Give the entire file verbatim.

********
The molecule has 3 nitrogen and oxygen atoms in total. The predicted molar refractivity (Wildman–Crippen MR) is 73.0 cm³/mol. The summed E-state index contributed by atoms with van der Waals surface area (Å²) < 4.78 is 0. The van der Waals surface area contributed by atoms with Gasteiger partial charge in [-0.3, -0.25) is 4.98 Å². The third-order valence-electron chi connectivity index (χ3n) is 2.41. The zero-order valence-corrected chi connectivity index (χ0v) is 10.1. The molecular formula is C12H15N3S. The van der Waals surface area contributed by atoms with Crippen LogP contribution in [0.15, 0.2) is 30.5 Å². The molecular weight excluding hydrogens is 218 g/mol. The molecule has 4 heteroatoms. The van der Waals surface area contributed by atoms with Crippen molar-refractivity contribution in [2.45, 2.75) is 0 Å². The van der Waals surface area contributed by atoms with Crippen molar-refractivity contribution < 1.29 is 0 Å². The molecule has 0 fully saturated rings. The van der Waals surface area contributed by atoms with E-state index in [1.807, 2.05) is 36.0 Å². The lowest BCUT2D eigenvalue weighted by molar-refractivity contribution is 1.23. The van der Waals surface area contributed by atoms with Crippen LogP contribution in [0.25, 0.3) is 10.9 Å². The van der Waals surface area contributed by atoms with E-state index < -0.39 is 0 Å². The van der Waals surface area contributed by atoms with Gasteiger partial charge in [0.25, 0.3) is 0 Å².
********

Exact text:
The molecule has 3 nitrogen and oxygen atoms in total. The predicted molar refractivity (Wildman–Crippen MR) is 73.0 cm³/mol. The summed E-state index contributed by atoms with van der Waals surface area (Å²) < 4.78 is 0. The van der Waals surface area contributed by atoms with Gasteiger partial charge in [-0.3, -0.25) is 4.98 Å². The third-order valence-electron chi connectivity index (χ3n) is 2.41. The zero-order valence-corrected chi connectivity index (χ0v) is 10.1. The molecular formula is C12H15N3S. The van der Waals surface area contributed by atoms with Crippen LogP contribution in [0.15, 0.2) is 30.5 Å². The molecular weight excluding hydrogens is 218 g/mol. The molecule has 4 heteroatoms. The van der Waals surface area contributed by atoms with Crippen molar-refractivity contribution in [2.45, 2.75) is 0 Å². The van der Waals surface area contributed by atoms with Crippen molar-refractivity contribution < 1.29 is 0 Å². The molecule has 0 fully saturated rings. The van der Waals surface area contributed by atoms with E-state index in [1.807, 2.05) is 36.0 Å². The lowest BCUT2D eigenvalue weighted by molar-refractivity contribution is 1.23. The van der Waals surface area contributed by atoms with Crippen LogP contribution in [0.25, 0.3) is 10.9 Å². The van der Waals surface area contributed by atoms with E-state index < -0.39 is 0 Å². The van der Waals surface area contributed by atoms with Gasteiger partial charge in [0.25, 0.3) is 0 Å².